So how does one say "NO"

amidst the turmoil

and still be calm

in one's heart?

Let's practice.

A family member asks you to host a birthday party for another family member this coming weekend.  You are exhausted, and have no energy to put something like this together, yet you feel badly because you rarely host anything for your family due to your consistently full work schedule.


Do you:

  1. Say, "I'd love to!  What time should we tell everyone to arrive?!"
  2. Say, "Oh, I already scheduled something else that weekend - so sorry."
  3. Say, "You know, I would love to help out, but I am feeling exhausted and overwhelmed lately.  I simply don't have the energy to do something like this right now.  However, when I do have my energy back, I will be happy to create another family event.  Thanks so much for understanding."


Right, #3.  The first response is coming from guilt and "should."  The second response is not the truth.  Number three is you speaking from your heart, in a kind and loving way.  Remember, nobody can fault you for how you feel.


Let's try another one:


You are a very popular hairstylist with a private studio.  A regular client calls, insisting she have an appointment on your only day off, as she has an important engagement that night and it is the only time all week she can get to you. You really need to be home to rest and get some chores done as you have been working morning, noon, and night all week.


Do you:

  1. Accommodate her.
  2. Tell her you are sorry, but you are out of town that day.
  3. Tell her you would love to accommodate her, but have made a promise to yourself to keep your one day off each week sacred, and you do not make appointments for anyone on those days.  You say you will be happy to try to fit her in the day before, or can recommend another great stylist in the area if she prefers that option.


Right again, #3.  The first response is coming from either "should" or fear that you will lose her as a client if you don't accommodate her...and possibly the innate thing most women I know have about always wanting to help.  The second response is not the truth.  The third response is speaking your truth, saying "NO" in a nice way, and taking important time for you.  Even in a recession, coming from fear about keeping clients will not keep them.  Being a great hairstylist will.


Here's one more, and this is a tough one:


Your aging widowed father has Alzheimer's disease, is beginning to show signs of aggression from dementia, and is needing care around the clock in your childhood home.  You have a brother and a sister, but you are the only child living near him.  Since you are close by, your siblings expect you to take care of him, although they do offer to help pay the bills. You love your Dad, so you take on finding, juggling, and paying caregivers for him.  You also spend as much time as possible with him in the evenings, away from your husband and children.  You are exhausted, feeling a little resentful, but you feel you should do this for your Dad.


Do you:

  1. Keep doing this until he passes, which could be years.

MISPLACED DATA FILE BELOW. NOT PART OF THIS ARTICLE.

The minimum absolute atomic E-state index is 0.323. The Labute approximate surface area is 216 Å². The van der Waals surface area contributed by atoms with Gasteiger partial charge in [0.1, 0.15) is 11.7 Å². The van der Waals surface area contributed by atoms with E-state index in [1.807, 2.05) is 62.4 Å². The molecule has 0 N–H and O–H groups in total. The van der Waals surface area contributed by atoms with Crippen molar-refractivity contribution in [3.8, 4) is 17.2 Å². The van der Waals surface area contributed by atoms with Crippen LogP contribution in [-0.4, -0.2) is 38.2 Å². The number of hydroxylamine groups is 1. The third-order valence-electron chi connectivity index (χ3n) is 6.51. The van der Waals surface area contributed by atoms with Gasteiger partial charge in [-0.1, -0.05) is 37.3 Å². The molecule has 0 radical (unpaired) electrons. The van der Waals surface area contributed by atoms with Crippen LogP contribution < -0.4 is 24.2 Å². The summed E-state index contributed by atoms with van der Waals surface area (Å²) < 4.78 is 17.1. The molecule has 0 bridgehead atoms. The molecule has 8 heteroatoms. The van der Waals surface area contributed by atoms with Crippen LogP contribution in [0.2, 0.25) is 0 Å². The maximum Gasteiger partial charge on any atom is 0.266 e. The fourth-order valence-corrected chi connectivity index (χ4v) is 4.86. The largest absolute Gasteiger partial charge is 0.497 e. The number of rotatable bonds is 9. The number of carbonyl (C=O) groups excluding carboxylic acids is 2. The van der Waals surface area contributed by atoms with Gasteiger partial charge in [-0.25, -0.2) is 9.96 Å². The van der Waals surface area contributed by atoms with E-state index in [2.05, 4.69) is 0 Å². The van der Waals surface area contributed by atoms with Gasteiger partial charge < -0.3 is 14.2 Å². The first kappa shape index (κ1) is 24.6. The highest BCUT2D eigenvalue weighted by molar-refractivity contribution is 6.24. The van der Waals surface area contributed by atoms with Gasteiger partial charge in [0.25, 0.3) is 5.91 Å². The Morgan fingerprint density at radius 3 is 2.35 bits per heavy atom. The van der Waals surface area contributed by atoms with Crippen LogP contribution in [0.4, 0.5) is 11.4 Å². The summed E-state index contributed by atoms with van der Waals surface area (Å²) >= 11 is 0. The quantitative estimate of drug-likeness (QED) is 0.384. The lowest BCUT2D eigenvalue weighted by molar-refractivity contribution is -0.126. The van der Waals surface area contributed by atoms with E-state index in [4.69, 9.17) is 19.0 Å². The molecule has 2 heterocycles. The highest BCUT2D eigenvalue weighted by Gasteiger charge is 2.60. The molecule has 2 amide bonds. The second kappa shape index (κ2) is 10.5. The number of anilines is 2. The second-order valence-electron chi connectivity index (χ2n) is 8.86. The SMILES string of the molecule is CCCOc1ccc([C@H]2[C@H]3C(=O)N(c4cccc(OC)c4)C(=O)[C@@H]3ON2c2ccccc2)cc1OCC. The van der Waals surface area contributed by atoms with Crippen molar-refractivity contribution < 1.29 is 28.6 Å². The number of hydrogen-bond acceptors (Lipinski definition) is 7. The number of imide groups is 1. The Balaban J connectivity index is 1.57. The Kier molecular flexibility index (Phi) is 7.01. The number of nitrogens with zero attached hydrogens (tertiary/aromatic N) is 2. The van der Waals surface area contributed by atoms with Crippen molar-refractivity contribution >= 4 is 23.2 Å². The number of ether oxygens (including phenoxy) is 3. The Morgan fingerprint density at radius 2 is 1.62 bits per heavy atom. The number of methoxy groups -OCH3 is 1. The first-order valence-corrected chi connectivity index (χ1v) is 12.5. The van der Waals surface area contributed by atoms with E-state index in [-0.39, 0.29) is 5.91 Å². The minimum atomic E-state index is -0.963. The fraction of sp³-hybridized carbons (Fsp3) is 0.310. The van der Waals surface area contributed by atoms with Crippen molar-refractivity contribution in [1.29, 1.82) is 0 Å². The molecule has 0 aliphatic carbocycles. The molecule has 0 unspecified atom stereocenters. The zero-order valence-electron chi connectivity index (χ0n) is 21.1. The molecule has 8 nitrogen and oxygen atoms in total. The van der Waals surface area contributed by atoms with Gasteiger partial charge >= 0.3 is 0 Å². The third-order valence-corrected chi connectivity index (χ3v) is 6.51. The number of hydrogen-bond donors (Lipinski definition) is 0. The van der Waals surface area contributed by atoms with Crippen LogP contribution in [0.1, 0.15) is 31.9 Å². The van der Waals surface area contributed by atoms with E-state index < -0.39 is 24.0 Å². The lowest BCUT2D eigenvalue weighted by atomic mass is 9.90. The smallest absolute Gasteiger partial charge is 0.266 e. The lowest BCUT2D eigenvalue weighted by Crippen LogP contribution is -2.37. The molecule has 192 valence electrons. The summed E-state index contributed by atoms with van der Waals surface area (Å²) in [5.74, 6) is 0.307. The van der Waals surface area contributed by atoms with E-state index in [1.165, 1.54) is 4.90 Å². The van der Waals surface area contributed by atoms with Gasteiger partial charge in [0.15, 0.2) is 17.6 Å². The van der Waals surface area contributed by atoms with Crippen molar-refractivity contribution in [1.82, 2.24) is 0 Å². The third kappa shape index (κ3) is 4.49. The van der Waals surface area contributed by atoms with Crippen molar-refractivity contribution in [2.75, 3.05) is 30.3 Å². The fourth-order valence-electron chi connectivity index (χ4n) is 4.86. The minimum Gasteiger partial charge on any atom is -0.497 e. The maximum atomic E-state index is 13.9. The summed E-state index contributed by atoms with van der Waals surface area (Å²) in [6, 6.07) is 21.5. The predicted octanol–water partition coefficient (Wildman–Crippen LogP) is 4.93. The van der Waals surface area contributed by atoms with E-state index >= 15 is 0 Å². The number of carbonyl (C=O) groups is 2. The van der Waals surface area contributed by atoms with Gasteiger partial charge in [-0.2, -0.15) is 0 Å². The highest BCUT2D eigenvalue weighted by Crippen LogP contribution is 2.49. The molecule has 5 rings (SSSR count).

2. Decide to bring Dad and the cycle of caregivers home to your guest room so you don't have to travel back and forth so much.
  3. Have a conference call with your siblings, explain the situation and your utter exhaustion and constant concern, stress, and loss of time with your husband and children, and ask that the three of you create a game plan for Dad.  This may be to move him to a facility where his care is managed 24/7 and sell his home to pay for the expenses, (with help from them here, too), or for the three siblings to rotate responsibility for him in some fashion.  Explain calmly and kindly that you can no longer handle this alone and need their help.


You got it, #3 again! The first two could quite possibly kill you, or at the very least put a tremendous strain on your mind, body, spirit, and relationship with your husband and children.  You may find resistance from one or both siblings about the options you give them.  Look into your heart, and stand your ground.  Know that you are doing this not only for you and your family, but for your Dad as well. 


The Family Caregiver Alliance actually has a list of physical ailments that occur with frustration over caregiving for a loved one. Some of the common warning signs of frustration include:


  • shortness of breath
  • knot in the throat
  • stomach cramps
  • chest pains
  • headache
  • compulsive eating
  • excessive alcohol consumption
  • increased smoking
  • lack of patience
  • desire to strike out


Saying "NO" and creating solutions is healthy for everyone involved.


Now get a sheet of paper and write down some situations in your life you would like to change.  Come up with possible ways to handle these situations, just as I did above.  Then give yourself a deep breath and feel into your heart which ones work for you.  Don't let your mind get in the way.  Your heart knows the answers.


Then GO for it!  Feel the weight lift from your shoulders, the knots loosen in your stomach, the smile returning to your face...  (next...)





Holistic Wellness Educator,

Author, Motivational Speaker,

Bach Flower™ Therapist,

Wellness Boutique Owner, Plant-Based

Nutrition Counselor,



Charity Founder

(Photo courtesy of Alexis Emm)







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